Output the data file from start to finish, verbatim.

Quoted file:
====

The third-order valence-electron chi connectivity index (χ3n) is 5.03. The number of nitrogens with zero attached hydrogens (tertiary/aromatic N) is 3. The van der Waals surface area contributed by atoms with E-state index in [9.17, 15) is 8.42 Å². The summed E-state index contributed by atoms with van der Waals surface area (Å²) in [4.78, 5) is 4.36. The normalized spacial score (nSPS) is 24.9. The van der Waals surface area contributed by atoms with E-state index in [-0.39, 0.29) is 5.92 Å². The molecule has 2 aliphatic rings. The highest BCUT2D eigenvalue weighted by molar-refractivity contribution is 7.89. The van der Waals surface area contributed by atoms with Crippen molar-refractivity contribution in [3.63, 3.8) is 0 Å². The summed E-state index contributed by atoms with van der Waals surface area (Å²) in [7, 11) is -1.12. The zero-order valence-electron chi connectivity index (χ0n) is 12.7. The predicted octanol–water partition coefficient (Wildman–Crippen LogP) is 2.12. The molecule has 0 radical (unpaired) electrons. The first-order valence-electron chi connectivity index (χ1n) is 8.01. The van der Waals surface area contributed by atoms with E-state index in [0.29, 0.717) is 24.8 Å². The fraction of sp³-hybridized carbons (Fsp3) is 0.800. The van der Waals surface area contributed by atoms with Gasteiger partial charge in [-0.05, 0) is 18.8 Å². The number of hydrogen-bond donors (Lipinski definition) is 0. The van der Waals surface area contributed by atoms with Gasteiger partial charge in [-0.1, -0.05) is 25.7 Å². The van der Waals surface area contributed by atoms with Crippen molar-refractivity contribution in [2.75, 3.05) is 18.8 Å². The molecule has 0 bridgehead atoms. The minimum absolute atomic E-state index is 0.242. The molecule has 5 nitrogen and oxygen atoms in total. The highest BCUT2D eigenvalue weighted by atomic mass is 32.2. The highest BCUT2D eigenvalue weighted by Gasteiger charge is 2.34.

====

The third-order valence-electron chi connectivity index (χ3n) is 5.03. The number of nitrogens with zero attached hydrogens (tertiary/aromatic N) is 3. The van der Waals surface area contributed by atoms with E-state index in [9.17, 15) is 8.42 Å². The summed E-state index contributed by atoms with van der Waals surface area (Å²) in [4.78, 5) is 4.36. The normalized spacial score (nSPS) is 24.9. The van der Waals surface area contributed by atoms with E-state index in [-0.39, 0.29) is 5.92 Å². The molecule has 2 aliphatic rings. The highest BCUT2D eigenvalue weighted by molar-refractivity contribution is 7.89. The van der Waals surface area contributed by atoms with Crippen molar-refractivity contribution in [3.63, 3.8) is 0 Å². The summed E-state index contributed by atoms with van der Waals surface area (Å²) in [7, 11) is -1.12. The zero-order valence-electron chi connectivity index (χ0n) is 12.7. The predicted octanol–water partition coefficient (Wildman–Crippen LogP) is 2.12. The molecule has 0 radical (unpaired) electrons. The first-order valence-electron chi connectivity index (χ1n) is 8.01. The van der Waals surface area contributed by atoms with E-state index in [0.29, 0.717) is 24.8 Å². The fraction of sp³-hybridized carbons (Fsp3) is 0.800. The van der Waals surface area contributed by atoms with Gasteiger partial charge in [-0.05, 0) is 18.8 Å². The number of hydrogen-bond donors (Lipinski definition) is 0. The van der Waals surface area contributed by atoms with Gasteiger partial charge in [-0.1, -0.05) is 25.7 Å². The van der Waals surface area contributed by atoms with Crippen molar-refractivity contribution in [2.75, 3.05) is 18.8 Å². The molecule has 0 bridgehead atoms. The minimum absolute atomic E-state index is 0.242. The molecule has 5 nitrogen and oxygen atoms in total. The highest BCUT2D eigenvalue weighted by atomic mass is 32.2. The highest BCUT2D eigenvalue weighted by Gasteiger charge is 2.34.